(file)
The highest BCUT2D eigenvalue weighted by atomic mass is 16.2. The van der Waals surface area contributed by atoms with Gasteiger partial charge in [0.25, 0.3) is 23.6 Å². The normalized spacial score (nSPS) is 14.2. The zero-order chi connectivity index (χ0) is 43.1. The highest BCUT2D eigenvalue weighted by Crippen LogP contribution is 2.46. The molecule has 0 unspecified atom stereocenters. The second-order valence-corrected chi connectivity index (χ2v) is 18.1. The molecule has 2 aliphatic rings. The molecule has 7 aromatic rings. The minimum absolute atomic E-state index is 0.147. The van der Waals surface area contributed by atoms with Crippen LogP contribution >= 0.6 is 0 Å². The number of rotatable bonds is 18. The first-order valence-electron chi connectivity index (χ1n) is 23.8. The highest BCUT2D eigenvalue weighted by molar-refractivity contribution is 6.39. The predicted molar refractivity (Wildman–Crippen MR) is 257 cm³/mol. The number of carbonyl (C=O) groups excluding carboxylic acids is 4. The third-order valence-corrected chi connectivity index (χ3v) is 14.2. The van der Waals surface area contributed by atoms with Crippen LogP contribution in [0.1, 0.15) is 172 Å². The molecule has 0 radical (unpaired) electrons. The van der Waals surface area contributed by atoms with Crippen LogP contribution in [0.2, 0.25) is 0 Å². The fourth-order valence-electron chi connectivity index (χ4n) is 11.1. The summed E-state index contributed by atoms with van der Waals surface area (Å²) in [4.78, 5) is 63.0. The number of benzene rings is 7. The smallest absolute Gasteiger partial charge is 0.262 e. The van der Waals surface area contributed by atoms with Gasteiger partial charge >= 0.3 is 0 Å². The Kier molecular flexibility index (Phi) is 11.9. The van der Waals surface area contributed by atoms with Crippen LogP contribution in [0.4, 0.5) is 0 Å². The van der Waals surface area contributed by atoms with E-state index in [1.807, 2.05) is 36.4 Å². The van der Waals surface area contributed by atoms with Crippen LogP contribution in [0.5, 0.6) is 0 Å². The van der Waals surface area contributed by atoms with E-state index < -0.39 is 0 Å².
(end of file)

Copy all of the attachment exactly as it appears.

The highest BCUT2D eigenvalue weighted by atomic mass is 16.2. The van der Waals surface area contributed by atoms with Gasteiger partial charge in [0.25, 0.3) is 23.6 Å². The normalized spacial score (nSPS) is 14.2. The zero-order chi connectivity index (χ0) is 43.1. The highest BCUT2D eigenvalue weighted by Crippen LogP contribution is 2.46. The molecule has 0 unspecified atom stereocenters. The second-order valence-corrected chi connectivity index (χ2v) is 18.1. The molecule has 2 aliphatic rings. The molecule has 7 aromatic rings. The minimum absolute atomic E-state index is 0.147. The van der Waals surface area contributed by atoms with Crippen LogP contribution >= 0.6 is 0 Å². The number of rotatable bonds is 18. The first-order valence-electron chi connectivity index (χ1n) is 23.8. The highest BCUT2D eigenvalue weighted by molar-refractivity contribution is 6.39. The predicted molar refractivity (Wildman–Crippen MR) is 257 cm³/mol. The number of carbonyl (C=O) groups excluding carboxylic acids is 4. The third-order valence-corrected chi connectivity index (χ3v) is 14.2. The van der Waals surface area contributed by atoms with Crippen LogP contribution in [0.1, 0.15) is 172 Å². The molecule has 0 radical (unpaired) electrons. The van der Waals surface area contributed by atoms with Crippen LogP contribution in [0.2, 0.25) is 0 Å². The fourth-order valence-electron chi connectivity index (χ4n) is 11.1. The summed E-state index contributed by atoms with van der Waals surface area (Å²) in [4.78, 5) is 63.0. The number of benzene rings is 7. The smallest absolute Gasteiger partial charge is 0.262 e. The van der Waals surface area contributed by atoms with Gasteiger partial charge >= 0.3 is 0 Å². The Kier molecular flexibility index (Phi) is 11.9. The van der Waals surface area contributed by atoms with Crippen LogP contribution in [0.4, 0.5) is 0 Å². The van der Waals surface area contributed by atoms with E-state index in [1.807, 2.05) is 36.4 Å². The van der Waals surface area contributed by atoms with Crippen LogP contribution in [0.5, 0.6) is 0 Å². The van der Waals surface area contributed by atoms with E-state index < -0.39 is 0 Å².